Reblogged from: hyggehaven on Tumblr. All links are clearnet.
Can't afford to buy things for your garden?
*Re-posting, with new information
A store-bought bag of topsoil, a roll of landscaping fabric, or a bag of cedar chips doesn’t go very far if you have a large garden or a very limited budget. Here are some ways to create the materials you need for a beautiful, organic, productive garden, by both re-directing household waste, and foraging in your local area. I use a lot of these tricks in my garden to make it almost completely free for me to continue growing new things, and expanding the workable area every year!
- Save your food scraps to create a rich compost for growing veggies and amending your soil. There are numerous options for every size of dwelling and yard. Small space solutions such as Bokashi and vermicompost work indoors and don’t produce bad smells, so you can keep them underneath the sink.Worm towers, compost heaps, and outdoor compost bins are a great solution if you have more space. The more you add, the more rich, nutritious material you can make for your garden. I like composting because it means I don’t have gross smelly garbage bags to deal with, because food waste is diverted. It seems like a lot of work at first, but it actually saves time, money, and transportation.
- Seaweed or kelp is one of the best things for your garden, with over 70 essential nutrients, and acting as a weed barrier and a moisture-retentive mulch. I collect seaweed nearby on the beach with my bike trailer, or, when I go for a walk I bring a little home with me each time. It’s an absolute miracle for your soil.
There are three things that are essential for plant growth. These are nitrogen for leaves and vegetation (N), phosphorus for roots and shoots (P), and potassium for water movement, flowering, and fruiting (K). Commercial fertilisers will give the relative concentrations of each of these compounds with and “NPK” rating. Plants like tomatoes also need calcium to produce healthy fruit. You can create amendments for your garden and soil at home so that you do not have to purchase fertiliser.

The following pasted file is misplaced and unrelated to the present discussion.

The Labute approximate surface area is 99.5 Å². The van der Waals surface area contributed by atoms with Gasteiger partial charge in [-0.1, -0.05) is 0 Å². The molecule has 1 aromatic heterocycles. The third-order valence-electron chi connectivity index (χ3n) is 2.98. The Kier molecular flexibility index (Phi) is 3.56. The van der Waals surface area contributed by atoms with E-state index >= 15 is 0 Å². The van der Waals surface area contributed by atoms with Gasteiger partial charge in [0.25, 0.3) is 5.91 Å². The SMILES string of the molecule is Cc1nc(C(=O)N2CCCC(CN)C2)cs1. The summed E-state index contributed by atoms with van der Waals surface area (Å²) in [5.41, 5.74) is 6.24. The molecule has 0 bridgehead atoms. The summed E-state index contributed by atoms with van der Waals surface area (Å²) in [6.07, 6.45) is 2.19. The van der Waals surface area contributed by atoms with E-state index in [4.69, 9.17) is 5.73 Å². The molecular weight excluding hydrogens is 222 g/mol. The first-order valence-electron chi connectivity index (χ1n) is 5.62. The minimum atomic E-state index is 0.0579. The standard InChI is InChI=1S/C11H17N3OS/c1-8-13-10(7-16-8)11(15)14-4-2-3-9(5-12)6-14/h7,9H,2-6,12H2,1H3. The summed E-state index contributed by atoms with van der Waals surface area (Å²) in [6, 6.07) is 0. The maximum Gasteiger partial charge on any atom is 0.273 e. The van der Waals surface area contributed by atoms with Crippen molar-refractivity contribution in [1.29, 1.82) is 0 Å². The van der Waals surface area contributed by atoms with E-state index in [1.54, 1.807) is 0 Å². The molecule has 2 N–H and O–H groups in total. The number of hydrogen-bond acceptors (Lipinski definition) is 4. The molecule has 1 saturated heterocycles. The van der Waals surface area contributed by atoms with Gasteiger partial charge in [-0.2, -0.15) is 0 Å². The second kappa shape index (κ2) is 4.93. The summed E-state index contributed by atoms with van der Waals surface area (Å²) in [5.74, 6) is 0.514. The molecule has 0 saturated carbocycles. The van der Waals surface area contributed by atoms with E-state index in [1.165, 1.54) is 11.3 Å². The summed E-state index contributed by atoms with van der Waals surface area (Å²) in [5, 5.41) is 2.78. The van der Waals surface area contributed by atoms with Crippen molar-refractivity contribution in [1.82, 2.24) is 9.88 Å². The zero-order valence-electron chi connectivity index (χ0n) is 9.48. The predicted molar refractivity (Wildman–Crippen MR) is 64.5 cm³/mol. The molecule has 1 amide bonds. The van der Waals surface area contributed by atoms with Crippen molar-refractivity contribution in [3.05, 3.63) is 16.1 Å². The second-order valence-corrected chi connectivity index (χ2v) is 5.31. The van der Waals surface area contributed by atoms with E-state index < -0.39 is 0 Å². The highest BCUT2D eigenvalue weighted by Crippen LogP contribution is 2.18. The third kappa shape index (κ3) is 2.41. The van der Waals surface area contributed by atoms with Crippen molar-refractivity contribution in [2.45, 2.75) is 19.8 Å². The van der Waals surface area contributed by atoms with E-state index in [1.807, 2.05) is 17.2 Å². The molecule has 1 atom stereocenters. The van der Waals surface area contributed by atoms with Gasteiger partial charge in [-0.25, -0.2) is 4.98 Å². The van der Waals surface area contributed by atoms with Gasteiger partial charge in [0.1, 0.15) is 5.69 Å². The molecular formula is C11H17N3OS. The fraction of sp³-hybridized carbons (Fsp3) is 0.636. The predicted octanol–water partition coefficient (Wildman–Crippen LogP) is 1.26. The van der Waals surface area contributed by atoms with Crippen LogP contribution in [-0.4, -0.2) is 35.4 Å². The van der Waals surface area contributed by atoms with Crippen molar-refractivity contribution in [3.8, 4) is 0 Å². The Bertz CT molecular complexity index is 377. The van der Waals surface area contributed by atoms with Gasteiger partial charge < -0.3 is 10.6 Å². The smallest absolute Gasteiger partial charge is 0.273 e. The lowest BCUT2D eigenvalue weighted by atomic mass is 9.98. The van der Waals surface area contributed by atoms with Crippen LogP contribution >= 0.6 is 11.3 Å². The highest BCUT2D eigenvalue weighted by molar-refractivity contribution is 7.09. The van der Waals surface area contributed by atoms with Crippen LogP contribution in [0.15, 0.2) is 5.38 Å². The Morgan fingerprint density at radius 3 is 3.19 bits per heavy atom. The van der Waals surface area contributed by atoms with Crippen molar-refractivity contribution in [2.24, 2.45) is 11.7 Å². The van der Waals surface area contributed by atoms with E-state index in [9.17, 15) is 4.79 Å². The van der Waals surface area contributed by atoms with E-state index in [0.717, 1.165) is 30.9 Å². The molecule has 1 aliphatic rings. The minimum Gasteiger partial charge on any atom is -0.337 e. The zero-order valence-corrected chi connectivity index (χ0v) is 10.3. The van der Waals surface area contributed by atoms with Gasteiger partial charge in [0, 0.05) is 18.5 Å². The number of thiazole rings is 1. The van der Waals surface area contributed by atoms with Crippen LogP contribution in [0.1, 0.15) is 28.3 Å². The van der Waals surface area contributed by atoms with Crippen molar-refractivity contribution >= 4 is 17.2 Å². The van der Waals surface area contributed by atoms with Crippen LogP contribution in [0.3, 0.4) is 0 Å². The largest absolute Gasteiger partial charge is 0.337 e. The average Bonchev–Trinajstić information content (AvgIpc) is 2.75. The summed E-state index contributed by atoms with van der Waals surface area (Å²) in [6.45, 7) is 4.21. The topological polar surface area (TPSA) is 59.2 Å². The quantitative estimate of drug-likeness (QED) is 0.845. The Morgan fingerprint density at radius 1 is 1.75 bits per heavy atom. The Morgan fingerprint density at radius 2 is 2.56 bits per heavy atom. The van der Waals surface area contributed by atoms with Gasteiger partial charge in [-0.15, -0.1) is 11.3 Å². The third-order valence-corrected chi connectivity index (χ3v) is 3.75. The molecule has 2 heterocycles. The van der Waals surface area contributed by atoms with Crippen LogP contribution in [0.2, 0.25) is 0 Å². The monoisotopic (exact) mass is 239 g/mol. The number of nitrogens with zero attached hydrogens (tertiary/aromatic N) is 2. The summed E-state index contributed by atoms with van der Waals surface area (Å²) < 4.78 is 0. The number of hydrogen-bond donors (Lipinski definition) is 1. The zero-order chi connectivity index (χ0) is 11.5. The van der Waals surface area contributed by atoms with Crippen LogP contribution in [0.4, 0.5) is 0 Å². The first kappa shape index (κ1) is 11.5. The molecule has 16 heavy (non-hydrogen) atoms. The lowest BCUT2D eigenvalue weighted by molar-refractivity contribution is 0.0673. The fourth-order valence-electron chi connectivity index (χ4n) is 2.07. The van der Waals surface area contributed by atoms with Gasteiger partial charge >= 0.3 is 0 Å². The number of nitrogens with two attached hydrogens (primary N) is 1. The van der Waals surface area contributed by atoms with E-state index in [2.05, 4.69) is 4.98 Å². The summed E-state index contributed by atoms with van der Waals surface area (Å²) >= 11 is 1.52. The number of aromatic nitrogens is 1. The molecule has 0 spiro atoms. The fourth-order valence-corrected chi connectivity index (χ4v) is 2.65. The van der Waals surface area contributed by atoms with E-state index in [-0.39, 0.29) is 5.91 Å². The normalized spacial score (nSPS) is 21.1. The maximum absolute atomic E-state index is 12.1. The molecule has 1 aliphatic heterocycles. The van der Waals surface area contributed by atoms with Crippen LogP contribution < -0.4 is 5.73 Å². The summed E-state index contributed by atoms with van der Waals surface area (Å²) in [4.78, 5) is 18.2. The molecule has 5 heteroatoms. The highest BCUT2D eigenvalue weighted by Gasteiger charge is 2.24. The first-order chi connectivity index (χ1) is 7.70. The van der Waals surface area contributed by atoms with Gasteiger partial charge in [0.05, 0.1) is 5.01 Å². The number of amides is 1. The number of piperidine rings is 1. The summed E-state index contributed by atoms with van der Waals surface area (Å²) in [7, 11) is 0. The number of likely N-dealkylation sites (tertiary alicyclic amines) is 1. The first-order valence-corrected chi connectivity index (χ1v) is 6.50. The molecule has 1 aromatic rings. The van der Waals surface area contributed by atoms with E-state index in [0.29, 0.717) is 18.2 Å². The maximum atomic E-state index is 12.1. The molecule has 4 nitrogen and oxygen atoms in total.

- Grass clippings contain 4% nitrogen, 1% phosphorus, and 2% potassium (NPK = 4-1-2).
- Human urine contains 12% nitrogen, and it’s sterile. Dilute before adding directly to plants.
- Legumes such as beans, clover, peanuts, and alfalfa fix inorganic nitrogen into the soil with mycorrhizal organisms and nodules on their root systems. Plant these crops every few years in rotation with others to renew the soil organically.
Many plants are particular about what the soil pH should be.
- To make soil more acidic: add oak leaves, pine needles, leaf mulch, urine, coffee grounds or sphagnum.
- To make soil more alkaline: add wood ash, shell, or bone.
Mulch is decomposing organic matter that adds nutrition to the soil, while simultaneously keeping out weed growth and retaining moisture. It also attracts worms, fungi and other beneficial creatures to your soil. Free sources of mulch include:
- Garden waste
- Grass clippings
- Straw (often straw bales are given away after being used for decoration in the fall. You can also plant vegetables directly in straw bales using a technique called straw bale gardening).
- Wood chips (if you can borrow a wood chipper after you’ve collected some wood you can have attractive wood mulch for free)
Straw bale garden
When mulch isn’t enough to keep the weeds down, many people opt for landscaping fabric. It can be quite expensive and inorganic-looking. Free solutions that both attract worms and can be replaced in small segments as they break down include:
- Egg cartons*
- Printer paper, looseleaf, etc. in thick layers*
*try to make sure you are using paper that has vegetable-based dyes, so you aren’t leeching toxins into the soil.
- If your soil is compacted and you have plants that require low levels of water, or excellent drainage, add sand. I don’t recommend stealing it from the beach, but ask around and you’d be surprised at how easy it is to get for free. Sawdust also improves drainage. Adding organic matter and mulch encourages worms, who also till and aerate compacted soil.
- If the area still needs drainage, dig a hole and fill it with bricks or rocks to create a “dry well”